- A Brief Introduction to the Movement
- To Stay or To Go?: The National Emigration Convention of 1854
- The 1853 Manual Labor College Initiative
- Bishop Henry McNeal Turner
- Mobility, Migration, and the 1855 Philadelphia National Convention
- Henry Highland Garnet's "Address"
- What Did They Eat? Where Did They Stay?
- Black Wealth and the 1843 Convention
- Black Women's Economic Power
- The First National Convention
- The "Conventions" of the Conventions: Political Rituals
- A National Press? The 1847 National Convention and the North Star
- Equality Before the Law: California Black Convention Activism, 1855-65
- Conflict on the Ohio: The 1858 Convention in Cincinnati
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Scripto | Transcribe Page
Proceedings of the National Emigration Convention of Colored People Held at Cleveland, Ohio, On Thursday, Friday, and Saturday, The 24th, 25th, and 26th of August, 1854
1854 Cleveland OH State Convention 50.pdf
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generally attended by the women, while the men were absent engaged in the chase, or at war with a hostile tribe. The vegetables, grains and fruits, such as in their native country they had been accustomed to, were not to be obtained among the aborigines, which first induced the African laborer to cultivate "patches" of ground in the neighborhood of the mining operations, for the purpose of raising food for his own sustenance.
This trait in their character was observe and regarded with considerable interest; after which the Spaniards and other colonists, on contracting with the English slave dealers—Captain Hawkins and others—for new supplies of slaves, were careful to request that an adequate quantity of seeds and plants of various kinds, indigenous to the continent of Africa, especially those composing the staple products of the natives, be selected and brought out with the slaves to the New World. Many of these were cultivated to a considerable extent, while those indigenous to America were cultivated with great success.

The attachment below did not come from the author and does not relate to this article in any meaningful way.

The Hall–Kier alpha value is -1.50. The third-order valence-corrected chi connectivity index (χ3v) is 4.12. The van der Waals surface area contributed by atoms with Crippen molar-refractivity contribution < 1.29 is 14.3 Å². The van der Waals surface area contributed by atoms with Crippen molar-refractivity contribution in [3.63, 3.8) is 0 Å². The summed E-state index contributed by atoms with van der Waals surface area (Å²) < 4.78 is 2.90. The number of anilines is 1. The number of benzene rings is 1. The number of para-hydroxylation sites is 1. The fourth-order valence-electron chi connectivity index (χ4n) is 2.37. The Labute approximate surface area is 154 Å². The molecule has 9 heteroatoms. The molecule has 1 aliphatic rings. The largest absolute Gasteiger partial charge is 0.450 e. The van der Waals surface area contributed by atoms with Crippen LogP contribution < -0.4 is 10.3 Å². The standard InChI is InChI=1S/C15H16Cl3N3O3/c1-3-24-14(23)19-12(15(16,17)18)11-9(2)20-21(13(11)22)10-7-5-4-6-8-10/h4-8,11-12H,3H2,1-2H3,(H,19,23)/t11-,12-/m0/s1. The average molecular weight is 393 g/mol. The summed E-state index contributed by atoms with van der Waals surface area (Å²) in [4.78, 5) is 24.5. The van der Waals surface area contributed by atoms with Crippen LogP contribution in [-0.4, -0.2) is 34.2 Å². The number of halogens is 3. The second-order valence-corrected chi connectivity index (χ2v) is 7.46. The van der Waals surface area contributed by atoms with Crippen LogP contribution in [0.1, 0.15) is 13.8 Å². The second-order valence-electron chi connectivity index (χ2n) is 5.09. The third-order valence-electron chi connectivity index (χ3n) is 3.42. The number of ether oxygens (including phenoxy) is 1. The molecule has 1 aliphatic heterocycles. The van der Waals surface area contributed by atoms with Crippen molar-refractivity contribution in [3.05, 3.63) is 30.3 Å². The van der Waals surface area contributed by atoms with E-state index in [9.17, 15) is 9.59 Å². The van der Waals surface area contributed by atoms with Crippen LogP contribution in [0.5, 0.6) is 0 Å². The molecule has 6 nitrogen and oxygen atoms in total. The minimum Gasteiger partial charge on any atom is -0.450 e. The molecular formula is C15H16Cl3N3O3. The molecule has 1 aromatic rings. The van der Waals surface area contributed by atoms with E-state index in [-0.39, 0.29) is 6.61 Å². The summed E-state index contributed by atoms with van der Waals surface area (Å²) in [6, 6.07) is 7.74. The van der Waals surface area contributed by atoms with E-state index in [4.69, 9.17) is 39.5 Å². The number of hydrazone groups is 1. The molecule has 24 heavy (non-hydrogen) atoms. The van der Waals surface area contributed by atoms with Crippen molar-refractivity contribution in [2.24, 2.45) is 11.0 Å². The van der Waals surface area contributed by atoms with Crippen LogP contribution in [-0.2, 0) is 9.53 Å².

Shortly after the commencement of the slave trade, under Elizabeth and Hawkins, the Queen granted a license to Sir Walter Raleigh, to search for uninhabited lands, and seize upon all unoccupied by Christians. Sir Walter discovered the coast of North Carolina and Virginia, assigning the name "Virginia" to the whole coast now comprising the old Thirteen States.
A feeble colony was here settled, which did not avail much, and it was not until the month of April, 1607, that the first permanent settlement was made in Virginia, under the patronage of letters patent from James I, King of England, to Thomas Gates and associates. This was the first settlement of North America, and thirteen years anterior to the landing of the Pilgrims on Plymouth Rock.
And we shall now introduce to you, from acknowledged authority, a number of historical extracts, to prove that previous to the introduction of the black race upon this continent, but little enterprise of any kind was successfully carried on. The African or negro was the first available contributor to the country, and consequently is by priority of right, and politically should be, entitled to the highest claims of an eligible citizen.
"No permanent settlement was effected in what is now called the United States, till the reign of James the First.—Ramsay's Hist, U.S., Vol. 1, p. 38.
The month of April, 1607, is the epoch of the first permanent
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